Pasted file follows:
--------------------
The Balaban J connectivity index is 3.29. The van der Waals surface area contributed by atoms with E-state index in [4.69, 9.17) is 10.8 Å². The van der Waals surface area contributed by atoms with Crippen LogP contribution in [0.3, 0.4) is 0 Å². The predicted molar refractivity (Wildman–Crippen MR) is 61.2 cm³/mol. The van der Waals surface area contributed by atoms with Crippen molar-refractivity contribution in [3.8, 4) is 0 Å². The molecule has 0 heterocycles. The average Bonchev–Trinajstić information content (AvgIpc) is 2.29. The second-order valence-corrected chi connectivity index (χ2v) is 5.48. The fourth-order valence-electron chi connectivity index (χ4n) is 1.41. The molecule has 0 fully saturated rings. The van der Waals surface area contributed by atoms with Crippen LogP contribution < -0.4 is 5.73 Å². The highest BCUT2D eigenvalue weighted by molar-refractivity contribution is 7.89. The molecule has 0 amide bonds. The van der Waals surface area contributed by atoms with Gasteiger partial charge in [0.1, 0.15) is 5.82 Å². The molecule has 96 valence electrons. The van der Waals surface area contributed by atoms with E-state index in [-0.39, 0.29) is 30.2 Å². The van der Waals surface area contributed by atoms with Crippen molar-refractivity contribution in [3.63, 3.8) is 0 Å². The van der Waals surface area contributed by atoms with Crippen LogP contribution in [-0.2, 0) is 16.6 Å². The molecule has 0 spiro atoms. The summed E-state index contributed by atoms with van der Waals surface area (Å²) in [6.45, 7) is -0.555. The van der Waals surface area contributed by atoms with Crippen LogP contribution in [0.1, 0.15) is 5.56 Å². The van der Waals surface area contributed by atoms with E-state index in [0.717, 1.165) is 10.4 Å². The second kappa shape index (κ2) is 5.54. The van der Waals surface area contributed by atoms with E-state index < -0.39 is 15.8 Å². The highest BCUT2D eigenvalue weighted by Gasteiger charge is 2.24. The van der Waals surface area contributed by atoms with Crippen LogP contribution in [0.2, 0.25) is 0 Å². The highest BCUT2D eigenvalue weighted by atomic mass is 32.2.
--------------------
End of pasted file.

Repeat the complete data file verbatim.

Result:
The Balaban J connectivity index is 3.29. The van der Waals surface area contributed by atoms with E-state index in [4.69, 9.17) is 10.8 Å². The van der Waals surface area contributed by atoms with Crippen LogP contribution in [0.3, 0.4) is 0 Å². The predicted molar refractivity (Wildman–Crippen MR) is 61.2 cm³/mol. The van der Waals surface area contributed by atoms with Crippen molar-refractivity contribution in [3.8, 4) is 0 Å². The molecule has 0 heterocycles. The average Bonchev–Trinajstić information content (AvgIpc) is 2.29. The second-order valence-corrected chi connectivity index (χ2v) is 5.48. The fourth-order valence-electron chi connectivity index (χ4n) is 1.41. The molecule has 0 fully saturated rings. The van der Waals surface area contributed by atoms with Crippen LogP contribution < -0.4 is 5.73 Å². The highest BCUT2D eigenvalue weighted by molar-refractivity contribution is 7.89. The molecule has 0 amide bonds. The van der Waals surface area contributed by atoms with Gasteiger partial charge in [0.1, 0.15) is 5.82 Å². The molecule has 96 valence electrons. The van der Waals surface area contributed by atoms with E-state index in [-0.39, 0.29) is 30.2 Å². The van der Waals surface area contributed by atoms with Crippen molar-refractivity contribution in [3.63, 3.8) is 0 Å². The van der Waals surface area contributed by atoms with Crippen LogP contribution in [-0.2, 0) is 16.6 Å². The molecule has 0 spiro atoms. The summed E-state index contributed by atoms with van der Waals surface area (Å²) in [6.45, 7) is -0.555. The van der Waals surface area contributed by atoms with Crippen LogP contribution in [0.1, 0.15) is 5.56 Å². The van der Waals surface area contributed by atoms with E-state index in [0.717, 1.165) is 10.4 Å². The second kappa shape index (κ2) is 5.54. The van der Waals surface area contributed by atoms with E-state index < -0.39 is 15.8 Å². The highest BCUT2D eigenvalue weighted by Gasteiger charge is 2.24. The van der Waals surface area contributed by atoms with Crippen LogP contribution in [0.2, 0.25) is 0 Å². The highest BCUT2D eigenvalue weighted by atomic mass is 32.2.